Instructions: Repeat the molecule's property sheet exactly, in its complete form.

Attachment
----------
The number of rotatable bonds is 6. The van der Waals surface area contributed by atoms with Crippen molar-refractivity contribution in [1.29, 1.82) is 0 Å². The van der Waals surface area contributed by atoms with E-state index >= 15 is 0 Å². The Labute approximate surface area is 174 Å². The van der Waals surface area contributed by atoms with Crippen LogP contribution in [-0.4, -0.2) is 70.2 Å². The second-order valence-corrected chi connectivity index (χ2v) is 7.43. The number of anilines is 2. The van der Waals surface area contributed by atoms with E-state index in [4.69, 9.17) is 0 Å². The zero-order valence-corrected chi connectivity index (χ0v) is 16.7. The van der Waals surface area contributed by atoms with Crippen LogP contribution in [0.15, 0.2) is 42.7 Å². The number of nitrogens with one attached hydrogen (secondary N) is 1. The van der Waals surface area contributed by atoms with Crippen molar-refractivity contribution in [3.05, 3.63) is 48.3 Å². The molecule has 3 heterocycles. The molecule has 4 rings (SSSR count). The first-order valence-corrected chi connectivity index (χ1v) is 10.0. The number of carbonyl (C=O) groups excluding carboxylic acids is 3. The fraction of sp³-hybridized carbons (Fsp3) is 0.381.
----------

The number of rotatable bonds is 6. The van der Waals surface area contributed by atoms with Crippen molar-refractivity contribution in [1.29, 1.82) is 0 Å². The van der Waals surface area contributed by atoms with E-state index >= 15 is 0 Å². The Labute approximate surface area is 174 Å². The van der Waals surface area contributed by atoms with Crippen LogP contribution in [-0.4, -0.2) is 70.2 Å². The second-order valence-corrected chi connectivity index (χ2v) is 7.43. The number of anilines is 2. The van der Waals surface area contributed by atoms with E-state index in [4.69, 9.17) is 0 Å². The zero-order valence-corrected chi connectivity index (χ0v) is 16.7. The van der Waals surface area contributed by atoms with Crippen LogP contribution in [0.15, 0.2) is 42.7 Å². The number of nitrogens with one attached hydrogen (secondary N) is 1. The van der Waals surface area contributed by atoms with Crippen molar-refractivity contribution in [3.05, 3.63) is 48.3 Å². The molecule has 3 heterocycles. The molecule has 4 rings (SSSR count). The first-order valence-corrected chi connectivity index (χ1v) is 10.0. The number of carbonyl (C=O) groups excluding carboxylic acids is 3. The fraction of sp³-hybridized carbons (Fsp3) is 0.381.